Using and Finding U.S. Church Records

Types of church records and how to find them

Church records can be a valuable source of information in U.S. genealogy research because they can prove dates and information when vital records kept by the government were not recorded yet or when other types of records are not available.

Types of church records

  • Baptisms or christenings: These records typically have the name, date and place of the event, and sometimes a birth date or names of parents.
  • Marriages: These records typically give the names of the bride and groom and the name of the couple. Sometimes names of parents, names or witnesses and/or ages of the couple may be mentioned.
  • Deaths and burials: These records typically have the name of the deceased and the date and place of death. Sometimes place of burial, age of the deceased, name of spouse, and/or names of parents may be listed.
  • Confirmations: Some churches have confirmation records that occurred after a baptism that confirms membership in the denomination. The age can vary, but it will usually list the name of the person and date of the event.
  • Membership lists or rolls: These records typically list names of members on a certain date or range of dates. Sometimes residences, dates of admittance of removal, age, and family relationships may be mentioned.
  • Other church records: These may include church censuses, Sunday school lists, proclamations, communion, letters of transfer, financial records and more.

Locating Which Church Your Ancestor Attended

Because church records are usually organized by denomination, you'll need to determine where you ancestor attended. Here are some places to look to determine which church your ancestor may have attended.

  • Obituary: An obituary may identify someone as a member of a particular church. An obituary of a family members may also list a church name.
  • Cemetery location: Sometimes the cemetery where a person is buried is next to a church. If someone is buried in a church cemetery, there's a good chance he or she belonged to that church.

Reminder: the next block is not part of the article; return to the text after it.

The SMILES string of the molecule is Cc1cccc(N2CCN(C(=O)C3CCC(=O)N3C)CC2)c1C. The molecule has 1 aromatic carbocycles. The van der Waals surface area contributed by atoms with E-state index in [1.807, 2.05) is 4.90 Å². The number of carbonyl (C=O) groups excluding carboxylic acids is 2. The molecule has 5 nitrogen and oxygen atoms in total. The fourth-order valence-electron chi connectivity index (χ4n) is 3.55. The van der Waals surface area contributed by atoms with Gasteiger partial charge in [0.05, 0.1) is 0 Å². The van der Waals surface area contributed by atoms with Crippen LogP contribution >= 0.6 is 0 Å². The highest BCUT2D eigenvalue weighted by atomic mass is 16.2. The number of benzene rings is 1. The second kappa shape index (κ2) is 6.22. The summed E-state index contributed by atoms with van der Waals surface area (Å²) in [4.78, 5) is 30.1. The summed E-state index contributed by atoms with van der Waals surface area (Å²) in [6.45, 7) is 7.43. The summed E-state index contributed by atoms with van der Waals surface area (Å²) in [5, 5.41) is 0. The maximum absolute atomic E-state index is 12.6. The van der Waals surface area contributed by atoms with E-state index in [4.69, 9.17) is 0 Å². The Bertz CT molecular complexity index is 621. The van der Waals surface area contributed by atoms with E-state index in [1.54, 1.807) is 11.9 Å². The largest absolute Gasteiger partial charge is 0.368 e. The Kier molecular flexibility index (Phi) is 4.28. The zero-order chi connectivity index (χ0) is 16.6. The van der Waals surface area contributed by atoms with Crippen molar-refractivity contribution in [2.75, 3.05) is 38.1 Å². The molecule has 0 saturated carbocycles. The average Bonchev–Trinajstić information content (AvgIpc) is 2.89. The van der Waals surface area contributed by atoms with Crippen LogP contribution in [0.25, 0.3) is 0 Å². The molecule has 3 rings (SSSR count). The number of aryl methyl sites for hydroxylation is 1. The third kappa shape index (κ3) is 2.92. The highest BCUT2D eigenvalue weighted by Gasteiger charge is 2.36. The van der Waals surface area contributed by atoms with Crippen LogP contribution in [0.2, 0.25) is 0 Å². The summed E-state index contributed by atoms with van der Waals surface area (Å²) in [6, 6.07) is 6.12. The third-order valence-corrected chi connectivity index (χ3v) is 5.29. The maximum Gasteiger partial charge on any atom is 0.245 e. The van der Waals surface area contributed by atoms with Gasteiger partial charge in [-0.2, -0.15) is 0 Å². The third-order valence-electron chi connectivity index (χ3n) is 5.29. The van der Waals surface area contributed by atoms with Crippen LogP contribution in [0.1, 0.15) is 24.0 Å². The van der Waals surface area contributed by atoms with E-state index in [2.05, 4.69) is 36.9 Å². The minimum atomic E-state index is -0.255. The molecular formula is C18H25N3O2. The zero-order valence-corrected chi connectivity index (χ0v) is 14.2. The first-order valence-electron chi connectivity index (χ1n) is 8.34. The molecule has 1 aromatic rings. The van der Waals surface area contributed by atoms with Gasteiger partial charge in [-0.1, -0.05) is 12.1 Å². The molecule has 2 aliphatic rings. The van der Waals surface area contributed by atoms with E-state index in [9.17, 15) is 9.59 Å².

• Family tradition: Often a family would be part of a particular denomination over a period of years
  • National origin: Immigrants often attended the same church from their country of origin. If you know your ancestor's national origin, you may be able to link the country of origin with the prominent church in the area. For example, the Lutheran Church was prominent in Denmark, Norway, Sweden, and Germany; the Catholic Church and the Church of Ireland were prominent in Ireland; the Catholic Church was prominent in Latin American countries; the Church of England (Episcopal Church in the U.S.) was the prominent church in England; the Catholic Church was prominent in Italy; etc.
  • Marriage record: A marriage record recorded by the government might identify the officiator of the marriage and name of the church.
  • Marriage notice in newspaper: A local newspaper may have mentioned a marriage and in which church it occurred.
  • Local history of the area: Finding out more about the town may give you a clue about what the predominant religion was in the area.
  • City directory: Some cities listed the various organizations, including churches, so you can see where they were located and discover if your ancestor lived close by.

Limitations of Church Records

  • Missing or destroyed records: sometimes you can't find the names because records might be missing or destroyed.
  • Moving/migration: Families moved between parishes and towns.
  • Non-attendance: For whatever reason, your ancestor simply did not attend local church.
  • No records: During the times of a "circuit rider" minister, the records may not have been given to the church.

Where to Find Church Records

  • Some church records are digitized and searchable online. You can locate online church records by starting with the church records section of our records directory.
  • Contact the local church where you know your ancestor was. Sometimes the church itself will have copies of the records, or if not, they may know where the records are currently located.
  • Contact a local genealogical society, historical society, or public library. Often these organizations will have copies of church records or will know where the records are located.

Need help finding more records? Try our genealogical records directory which has more than 1.3 million sources to help you more easily locate the available records.

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